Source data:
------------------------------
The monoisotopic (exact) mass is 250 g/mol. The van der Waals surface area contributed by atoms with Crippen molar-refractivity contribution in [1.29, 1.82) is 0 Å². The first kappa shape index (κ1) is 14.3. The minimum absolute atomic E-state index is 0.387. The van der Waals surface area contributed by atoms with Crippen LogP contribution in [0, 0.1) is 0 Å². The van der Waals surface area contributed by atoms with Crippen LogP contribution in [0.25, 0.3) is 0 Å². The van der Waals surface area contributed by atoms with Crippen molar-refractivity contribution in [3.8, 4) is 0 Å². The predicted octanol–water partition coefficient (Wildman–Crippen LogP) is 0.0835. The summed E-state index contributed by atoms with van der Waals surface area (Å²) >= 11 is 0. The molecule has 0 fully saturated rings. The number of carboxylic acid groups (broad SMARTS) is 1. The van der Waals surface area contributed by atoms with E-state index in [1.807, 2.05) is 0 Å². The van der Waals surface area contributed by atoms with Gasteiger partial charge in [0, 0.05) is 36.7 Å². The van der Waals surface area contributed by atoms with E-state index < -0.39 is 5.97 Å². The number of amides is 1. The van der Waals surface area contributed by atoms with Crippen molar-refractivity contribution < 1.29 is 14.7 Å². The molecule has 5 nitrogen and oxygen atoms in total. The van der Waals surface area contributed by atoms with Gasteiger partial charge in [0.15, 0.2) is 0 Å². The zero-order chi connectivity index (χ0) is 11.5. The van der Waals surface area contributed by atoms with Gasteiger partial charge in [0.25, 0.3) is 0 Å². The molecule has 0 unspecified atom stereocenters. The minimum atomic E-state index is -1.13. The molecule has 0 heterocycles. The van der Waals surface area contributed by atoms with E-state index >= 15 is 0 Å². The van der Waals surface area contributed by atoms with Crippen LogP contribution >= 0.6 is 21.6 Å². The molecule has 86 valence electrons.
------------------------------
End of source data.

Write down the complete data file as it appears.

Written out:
The monoisotopic (exact) mass is 250 g/mol. The van der Waals surface area contributed by atoms with Crippen molar-refractivity contribution in [1.29, 1.82) is 0 Å². The first kappa shape index (κ1) is 14.3. The minimum absolute atomic E-state index is 0.387. The van der Waals surface area contributed by atoms with Crippen LogP contribution in [0, 0.1) is 0 Å². The van der Waals surface area contributed by atoms with Crippen LogP contribution in [0.25, 0.3) is 0 Å². The van der Waals surface area contributed by atoms with Crippen molar-refractivity contribution in [3.8, 4) is 0 Å². The predicted octanol–water partition coefficient (Wildman–Crippen LogP) is 0.0835. The summed E-state index contributed by atoms with van der Waals surface area (Å²) >= 11 is 0. The molecule has 0 fully saturated rings. The number of carboxylic acid groups (broad SMARTS) is 1. The van der Waals surface area contributed by atoms with E-state index in [1.807, 2.05) is 0 Å². The van der Waals surface area contributed by atoms with Gasteiger partial charge in [0, 0.05) is 36.7 Å². The van der Waals surface area contributed by atoms with E-state index < -0.39 is 5.97 Å². The number of amides is 1. The van der Waals surface area contributed by atoms with Crippen molar-refractivity contribution < 1.29 is 14.7 Å². The molecule has 5 nitrogen and oxygen atoms in total. The van der Waals surface area contributed by atoms with Gasteiger partial charge in [0.15, 0.2) is 0 Å². The zero-order chi connectivity index (χ0) is 11.5. The van der Waals surface area contributed by atoms with Gasteiger partial charge in [0.25, 0.3) is 0 Å². The molecule has 0 unspecified atom stereocenters. The minimum atomic E-state index is -1.13. The molecule has 0 heterocycles. The van der Waals surface area contributed by atoms with E-state index >= 15 is 0 Å². The van der Waals surface area contributed by atoms with Crippen LogP contribution >= 0.6 is 21.6 Å². The molecule has 86 valence electrons.